erikd on Freenode #haskell.au shares an interesting bug.
The relevant code is:
buildTable :: IO EvenCache buildTable = do ht <- HT.new forM_ pairs $ \ (k,v) -> maybe (HT.insert ht k v) (const $ abort k) <$> HT.lookup ht k return ht
Can you spot the error?
The problem is in the loop body:
abort to the result of the
HT.lookup action, but the resulting IO actions are then simply discarded by
forM_ as values, without being used or executed.
This is similar to saying:
putStrLn <$> getLine -- has type IO (IO ())
This action yields a separate IO action as its result. Executing it and discarding its result will end up executing only the
getLine, and not the
Correcting this requires using
join, or equivalently using
=<< as the application operator instead of
putStrLn =<< getLine -- has type IO ()
This combines the two actions into a single action, as expected.
This error is easy to introduce, especially in more complex code.
It's insidious when it happens: there will often be no warning sign or hard failure, only strange results or inexplicable behaviour down the line due to the actions and effects that have silently gone "missing".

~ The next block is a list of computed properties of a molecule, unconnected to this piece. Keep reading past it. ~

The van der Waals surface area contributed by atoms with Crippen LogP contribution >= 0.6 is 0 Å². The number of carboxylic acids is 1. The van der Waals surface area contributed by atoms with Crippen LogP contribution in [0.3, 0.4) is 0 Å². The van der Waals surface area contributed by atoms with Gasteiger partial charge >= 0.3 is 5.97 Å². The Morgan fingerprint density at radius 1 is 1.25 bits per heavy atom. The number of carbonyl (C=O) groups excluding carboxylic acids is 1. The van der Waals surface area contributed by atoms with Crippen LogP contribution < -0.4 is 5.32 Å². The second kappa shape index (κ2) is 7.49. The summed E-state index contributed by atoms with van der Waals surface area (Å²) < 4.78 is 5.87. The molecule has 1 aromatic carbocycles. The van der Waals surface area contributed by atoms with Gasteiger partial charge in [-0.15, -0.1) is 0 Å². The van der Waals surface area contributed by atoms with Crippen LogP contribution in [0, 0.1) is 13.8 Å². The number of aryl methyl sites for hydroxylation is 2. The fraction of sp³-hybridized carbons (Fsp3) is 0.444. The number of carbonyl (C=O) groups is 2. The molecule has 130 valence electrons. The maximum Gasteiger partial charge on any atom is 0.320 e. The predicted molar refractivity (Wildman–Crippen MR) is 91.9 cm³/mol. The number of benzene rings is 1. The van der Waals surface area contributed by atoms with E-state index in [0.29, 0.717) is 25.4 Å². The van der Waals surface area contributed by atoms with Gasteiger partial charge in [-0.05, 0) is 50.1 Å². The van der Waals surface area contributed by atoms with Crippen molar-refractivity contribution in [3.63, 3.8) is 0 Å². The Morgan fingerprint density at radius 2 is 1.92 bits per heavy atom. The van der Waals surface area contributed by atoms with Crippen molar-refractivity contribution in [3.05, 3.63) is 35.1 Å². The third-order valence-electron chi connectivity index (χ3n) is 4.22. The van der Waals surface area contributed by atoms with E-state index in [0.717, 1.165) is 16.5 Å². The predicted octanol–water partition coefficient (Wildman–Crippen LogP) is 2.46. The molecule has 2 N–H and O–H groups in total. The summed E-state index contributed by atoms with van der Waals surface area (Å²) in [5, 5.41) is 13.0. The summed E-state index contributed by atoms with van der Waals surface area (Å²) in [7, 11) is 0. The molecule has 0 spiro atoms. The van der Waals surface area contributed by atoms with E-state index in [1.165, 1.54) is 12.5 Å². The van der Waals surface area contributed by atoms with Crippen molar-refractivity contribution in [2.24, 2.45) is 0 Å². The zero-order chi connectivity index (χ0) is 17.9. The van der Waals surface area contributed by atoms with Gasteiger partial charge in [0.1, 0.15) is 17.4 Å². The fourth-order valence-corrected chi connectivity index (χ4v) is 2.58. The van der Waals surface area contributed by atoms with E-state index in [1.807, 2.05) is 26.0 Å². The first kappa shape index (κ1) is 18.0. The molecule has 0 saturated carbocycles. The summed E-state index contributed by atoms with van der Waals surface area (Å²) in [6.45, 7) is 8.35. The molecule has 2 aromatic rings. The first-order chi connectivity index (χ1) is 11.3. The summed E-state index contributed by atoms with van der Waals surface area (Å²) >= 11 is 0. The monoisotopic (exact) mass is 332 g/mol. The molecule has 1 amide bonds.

GHC has a warning for this. Enabling
-fwarn-unused-do-bind) will complain whenever a do block discards a value non-explicitly:
ghci> do putStrLn <$> getLine; return ()
A do-notation statement discarded a result of type ‘IO ()’
Suppress this warning by saying ‘_ <- (<$>) putStrLn getLine’ or by using the flag -fno-warn-unused-do-bind
forM_ defeats this check by discarding all the loop's result values regardless of type. One may intend to discard only
(), but when a bug like the above slips in,
forM_ will just as happily discard
IO () or any other type too, and the checker will be none the wiser.
One solution to this is to have variants of the
_ functions that are type-specialised to only accept
() as the loop body's result:
traverse_' :: (Applicative f, Foldable t) => (a -> f ()) -> t a -> f () traverse_' = traverse_ for_' :: (Applicative f, Foldable t) => t a -> (a -> f ()) -> f () for_' = for_ mapM_' :: (Monad m, Foldable t) => (a -> m ()) -> t a -> m () mapM_' = mapM_ forM_' :: (Monad m, Foldable t) => t a -> (a -> m ()) -> m () forM_' = forM_
These make it explicit that the loop should have no result, and makes it a type error to accidentally introduce a non-